Halfway through the filing period, candidates for the November elections have applied to fewer than half the open seats on municipal, school and special district boards, according to San Mateo County’s Elections Office.
“These are the contests that voters should really participate in because they affect your day-to-day lives much more than at the state or federal level,” said county Elections Manager David Tom. “But unfortunately, that’s difficult to convey.”
Applicants only have until Aug. 12 to file their candidacy with the county elections office or city clerk, but 40 percent of the races still don’t have a single contestant.
“The future and livelihood of the county depends upon the willingness of responsible leaders who step forward to offer themselves in service to the public,” chief Elections Officer Mark Church stated in a news release this month.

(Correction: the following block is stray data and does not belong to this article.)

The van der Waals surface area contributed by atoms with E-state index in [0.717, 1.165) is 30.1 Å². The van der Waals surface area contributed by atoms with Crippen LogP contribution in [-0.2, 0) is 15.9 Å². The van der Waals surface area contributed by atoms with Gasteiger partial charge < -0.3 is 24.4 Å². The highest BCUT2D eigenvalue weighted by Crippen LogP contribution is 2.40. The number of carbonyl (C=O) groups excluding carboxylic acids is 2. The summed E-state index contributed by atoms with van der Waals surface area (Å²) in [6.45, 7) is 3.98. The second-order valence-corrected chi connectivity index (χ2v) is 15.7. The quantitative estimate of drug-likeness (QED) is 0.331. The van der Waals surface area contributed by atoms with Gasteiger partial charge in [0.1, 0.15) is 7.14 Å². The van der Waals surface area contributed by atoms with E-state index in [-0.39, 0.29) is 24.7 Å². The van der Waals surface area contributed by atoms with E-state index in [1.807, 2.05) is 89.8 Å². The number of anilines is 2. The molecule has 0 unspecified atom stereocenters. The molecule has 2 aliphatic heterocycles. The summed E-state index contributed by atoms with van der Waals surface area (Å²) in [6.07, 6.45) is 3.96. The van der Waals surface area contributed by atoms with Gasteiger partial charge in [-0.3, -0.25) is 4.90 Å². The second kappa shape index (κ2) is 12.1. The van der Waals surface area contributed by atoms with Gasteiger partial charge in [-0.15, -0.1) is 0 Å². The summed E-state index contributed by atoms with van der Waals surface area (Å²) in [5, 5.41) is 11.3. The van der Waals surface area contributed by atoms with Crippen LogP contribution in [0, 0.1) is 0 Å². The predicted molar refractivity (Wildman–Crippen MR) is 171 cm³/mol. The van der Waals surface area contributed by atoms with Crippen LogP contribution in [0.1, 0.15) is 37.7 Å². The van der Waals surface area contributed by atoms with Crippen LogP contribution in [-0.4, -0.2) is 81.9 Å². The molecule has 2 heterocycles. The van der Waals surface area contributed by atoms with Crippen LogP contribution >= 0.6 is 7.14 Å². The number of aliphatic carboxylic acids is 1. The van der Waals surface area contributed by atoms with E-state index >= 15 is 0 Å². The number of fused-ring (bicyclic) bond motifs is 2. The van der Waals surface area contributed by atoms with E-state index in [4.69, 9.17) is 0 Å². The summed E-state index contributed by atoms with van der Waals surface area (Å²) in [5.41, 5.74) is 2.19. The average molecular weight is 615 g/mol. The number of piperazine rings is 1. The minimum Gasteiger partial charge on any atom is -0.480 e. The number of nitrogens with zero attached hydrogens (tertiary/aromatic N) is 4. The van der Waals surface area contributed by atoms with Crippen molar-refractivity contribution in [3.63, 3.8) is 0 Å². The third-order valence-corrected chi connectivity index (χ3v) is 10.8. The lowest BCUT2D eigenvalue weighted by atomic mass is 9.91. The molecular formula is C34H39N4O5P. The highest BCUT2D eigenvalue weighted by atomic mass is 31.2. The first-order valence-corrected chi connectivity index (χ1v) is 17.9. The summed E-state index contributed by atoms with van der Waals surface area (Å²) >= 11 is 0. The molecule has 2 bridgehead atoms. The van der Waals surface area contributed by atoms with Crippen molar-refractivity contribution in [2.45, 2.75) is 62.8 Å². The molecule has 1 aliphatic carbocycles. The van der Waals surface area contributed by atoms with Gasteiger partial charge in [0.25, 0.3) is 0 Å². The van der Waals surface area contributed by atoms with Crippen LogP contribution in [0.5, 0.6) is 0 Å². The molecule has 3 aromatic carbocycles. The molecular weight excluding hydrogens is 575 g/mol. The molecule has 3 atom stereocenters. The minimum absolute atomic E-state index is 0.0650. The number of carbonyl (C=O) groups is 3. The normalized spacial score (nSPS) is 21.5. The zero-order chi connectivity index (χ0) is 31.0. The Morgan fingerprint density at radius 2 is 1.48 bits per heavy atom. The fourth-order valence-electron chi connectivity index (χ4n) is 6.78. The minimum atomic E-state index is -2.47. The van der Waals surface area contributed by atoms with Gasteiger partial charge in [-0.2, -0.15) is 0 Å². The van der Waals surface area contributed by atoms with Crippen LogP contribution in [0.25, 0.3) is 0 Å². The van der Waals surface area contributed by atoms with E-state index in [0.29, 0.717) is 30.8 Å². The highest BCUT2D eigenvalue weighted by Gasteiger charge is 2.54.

Many applicants will wait until the last minute to file, Tom said, but due to a lack of candidates, a number of elections will never make it to the ballot. Races in which there are fewer or the same number of candidates as open seats will not appear on the ballot, according to election code. Such uncontested seats are filled by the governing board.
For instance, not a single candidate yet seeks to serve on the West Bay Sanitary District, which has three vacancies. The district, which has oversight on sewer lines for Atherton, East Palo Alto, Menlo Park, Portola Valley, Redwood City and Woodside, was recently sued by the nonprofit environmental group Baykeeper for causing sewage spills by failing to keep up its pipes.
“Unfortunately, public service is not always something that people think about,” Tom said. “It’s very noble, but … it’s a lot of work.”